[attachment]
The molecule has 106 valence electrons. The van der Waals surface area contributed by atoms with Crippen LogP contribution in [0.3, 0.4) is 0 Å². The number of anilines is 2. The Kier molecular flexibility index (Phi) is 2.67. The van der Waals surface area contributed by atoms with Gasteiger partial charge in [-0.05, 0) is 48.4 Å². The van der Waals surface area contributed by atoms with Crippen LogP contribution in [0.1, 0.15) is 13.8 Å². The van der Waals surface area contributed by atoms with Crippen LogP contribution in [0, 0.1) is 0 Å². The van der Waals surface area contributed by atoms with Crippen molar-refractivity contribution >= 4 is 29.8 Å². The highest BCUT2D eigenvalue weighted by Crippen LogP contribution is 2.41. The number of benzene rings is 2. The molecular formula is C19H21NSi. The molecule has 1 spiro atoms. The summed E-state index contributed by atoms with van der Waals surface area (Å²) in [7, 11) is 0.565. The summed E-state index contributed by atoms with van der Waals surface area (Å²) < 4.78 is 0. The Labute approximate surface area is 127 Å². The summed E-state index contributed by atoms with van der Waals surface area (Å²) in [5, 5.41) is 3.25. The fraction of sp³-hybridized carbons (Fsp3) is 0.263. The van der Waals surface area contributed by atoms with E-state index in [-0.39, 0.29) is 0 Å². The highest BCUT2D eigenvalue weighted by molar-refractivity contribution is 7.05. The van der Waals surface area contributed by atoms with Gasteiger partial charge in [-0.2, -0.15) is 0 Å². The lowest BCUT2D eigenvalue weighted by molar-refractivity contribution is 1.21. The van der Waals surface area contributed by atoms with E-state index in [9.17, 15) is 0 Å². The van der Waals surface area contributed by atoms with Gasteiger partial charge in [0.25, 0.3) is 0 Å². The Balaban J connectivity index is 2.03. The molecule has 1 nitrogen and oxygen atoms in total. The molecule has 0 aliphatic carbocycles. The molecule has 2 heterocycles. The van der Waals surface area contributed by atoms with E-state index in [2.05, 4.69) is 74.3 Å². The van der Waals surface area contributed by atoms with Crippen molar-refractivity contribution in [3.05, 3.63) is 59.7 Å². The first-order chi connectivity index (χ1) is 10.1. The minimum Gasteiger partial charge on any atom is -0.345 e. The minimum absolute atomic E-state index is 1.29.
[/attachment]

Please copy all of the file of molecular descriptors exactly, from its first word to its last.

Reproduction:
The molecule has 106 valence electrons. The van der Waals surface area contributed by atoms with Crippen LogP contribution in [0.3, 0.4) is 0 Å². The number of anilines is 2. The Kier molecular flexibility index (Phi) is 2.67. The van der Waals surface area contributed by atoms with Gasteiger partial charge in [-0.05, 0) is 48.4 Å². The van der Waals surface area contributed by atoms with Crippen LogP contribution in [0.1, 0.15) is 13.8 Å². The van der Waals surface area contributed by atoms with Crippen LogP contribution in [0, 0.1) is 0 Å². The van der Waals surface area contributed by atoms with Crippen molar-refractivity contribution >= 4 is 29.8 Å². The highest BCUT2D eigenvalue weighted by Crippen LogP contribution is 2.41. The number of benzene rings is 2. The molecular formula is C19H21NSi. The molecule has 1 spiro atoms. The summed E-state index contributed by atoms with van der Waals surface area (Å²) in [7, 11) is 0.565. The summed E-state index contributed by atoms with van der Waals surface area (Å²) < 4.78 is 0. The Labute approximate surface area is 127 Å². The summed E-state index contributed by atoms with van der Waals surface area (Å²) in [5, 5.41) is 3.25. The fraction of sp³-hybridized carbons (Fsp3) is 0.263. The van der Waals surface area contributed by atoms with E-state index in [-0.39, 0.29) is 0 Å². The highest BCUT2D eigenvalue weighted by molar-refractivity contribution is 7.05. The van der Waals surface area contributed by atoms with Gasteiger partial charge in [-0.2, -0.15) is 0 Å². The lowest BCUT2D eigenvalue weighted by molar-refractivity contribution is 1.21. The van der Waals surface area contributed by atoms with E-state index in [9.17, 15) is 0 Å². The van der Waals surface area contributed by atoms with Gasteiger partial charge in [0.25, 0.3) is 0 Å². The Balaban J connectivity index is 2.03. The molecule has 1 nitrogen and oxygen atoms in total. The molecule has 0 aliphatic carbocycles. The molecule has 2 heterocycles. The van der Waals surface area contributed by atoms with E-state index in [2.05, 4.69) is 74.3 Å². The van der Waals surface area contributed by atoms with Crippen molar-refractivity contribution in [3.05, 3.63) is 59.7 Å². The first-order chi connectivity index (χ1) is 10.1. The minimum Gasteiger partial charge on any atom is -0.345 e. The minimum absolute atomic E-state index is 1.29.